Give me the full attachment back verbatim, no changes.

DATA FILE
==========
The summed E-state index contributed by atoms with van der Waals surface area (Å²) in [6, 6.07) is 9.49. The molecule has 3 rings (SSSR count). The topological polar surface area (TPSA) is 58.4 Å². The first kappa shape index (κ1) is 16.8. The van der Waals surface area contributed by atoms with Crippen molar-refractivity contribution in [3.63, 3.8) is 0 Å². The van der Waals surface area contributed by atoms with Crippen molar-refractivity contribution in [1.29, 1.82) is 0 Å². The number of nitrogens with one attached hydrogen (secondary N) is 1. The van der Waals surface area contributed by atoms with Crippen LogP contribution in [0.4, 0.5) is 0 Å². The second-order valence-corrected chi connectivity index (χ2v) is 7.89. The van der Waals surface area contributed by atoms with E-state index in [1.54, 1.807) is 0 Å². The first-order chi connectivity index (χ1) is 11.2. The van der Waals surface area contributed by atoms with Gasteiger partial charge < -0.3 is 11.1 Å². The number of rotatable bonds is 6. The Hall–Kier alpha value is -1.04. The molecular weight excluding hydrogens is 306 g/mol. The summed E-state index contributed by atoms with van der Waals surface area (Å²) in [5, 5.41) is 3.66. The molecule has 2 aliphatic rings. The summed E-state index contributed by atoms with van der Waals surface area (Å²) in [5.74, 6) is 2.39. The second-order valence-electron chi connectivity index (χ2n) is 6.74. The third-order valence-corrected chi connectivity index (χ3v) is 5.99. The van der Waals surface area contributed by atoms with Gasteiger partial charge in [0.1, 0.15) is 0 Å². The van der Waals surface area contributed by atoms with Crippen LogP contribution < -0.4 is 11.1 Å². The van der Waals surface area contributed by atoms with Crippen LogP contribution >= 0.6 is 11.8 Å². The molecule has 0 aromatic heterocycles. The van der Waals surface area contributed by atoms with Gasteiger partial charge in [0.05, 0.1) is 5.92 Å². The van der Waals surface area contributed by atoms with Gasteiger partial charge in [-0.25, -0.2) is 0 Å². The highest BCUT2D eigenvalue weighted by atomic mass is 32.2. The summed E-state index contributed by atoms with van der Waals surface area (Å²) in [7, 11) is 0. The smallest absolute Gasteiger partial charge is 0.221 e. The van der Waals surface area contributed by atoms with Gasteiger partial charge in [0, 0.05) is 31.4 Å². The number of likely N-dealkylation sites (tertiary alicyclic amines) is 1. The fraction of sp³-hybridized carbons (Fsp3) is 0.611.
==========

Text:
The summed E-state index contributed by atoms with van der Waals surface area (Å²) in [6, 6.07) is 9.49. The molecule has 3 rings (SSSR count). The topological polar surface area (TPSA) is 58.4 Å². The first kappa shape index (κ1) is 16.8. The van der Waals surface area contributed by atoms with Crippen molar-refractivity contribution in [3.63, 3.8) is 0 Å². The van der Waals surface area contributed by atoms with Crippen molar-refractivity contribution in [1.29, 1.82) is 0 Å². The number of nitrogens with one attached hydrogen (secondary N) is 1. The van der Waals surface area contributed by atoms with Crippen LogP contribution in [0.4, 0.5) is 0 Å². The second-order valence-corrected chi connectivity index (χ2v) is 7.89. The van der Waals surface area contributed by atoms with E-state index in [1.54, 1.807) is 0 Å². The first-order chi connectivity index (χ1) is 11.2. The van der Waals surface area contributed by atoms with Gasteiger partial charge < -0.3 is 11.1 Å². The number of rotatable bonds is 6. The Hall–Kier alpha value is -1.04. The molecular weight excluding hydrogens is 306 g/mol. The summed E-state index contributed by atoms with van der Waals surface area (Å²) in [5, 5.41) is 3.66. The molecule has 2 aliphatic rings. The summed E-state index contributed by atoms with van der Waals surface area (Å²) in [5.74, 6) is 2.39. The second-order valence-electron chi connectivity index (χ2n) is 6.74. The third-order valence-corrected chi connectivity index (χ3v) is 5.99. The van der Waals surface area contributed by atoms with Gasteiger partial charge in [0.1, 0.15) is 0 Å². The van der Waals surface area contributed by atoms with Crippen LogP contribution < -0.4 is 11.1 Å². The van der Waals surface area contributed by atoms with Crippen LogP contribution >= 0.6 is 11.8 Å². The molecule has 0 aromatic heterocycles. The van der Waals surface area contributed by atoms with Gasteiger partial charge in [0.05, 0.1) is 5.92 Å². The van der Waals surface area contributed by atoms with Gasteiger partial charge in [-0.25, -0.2) is 0 Å². The highest BCUT2D eigenvalue weighted by atomic mass is 32.2. The summed E-state index contributed by atoms with van der Waals surface area (Å²) in [7, 11) is 0. The smallest absolute Gasteiger partial charge is 0.221 e. The van der Waals surface area contributed by atoms with Gasteiger partial charge in [0, 0.05) is 31.4 Å². The number of likely N-dealkylation sites (tertiary alicyclic amines) is 1. The fraction of sp³-hybridized carbons (Fsp3) is 0.611.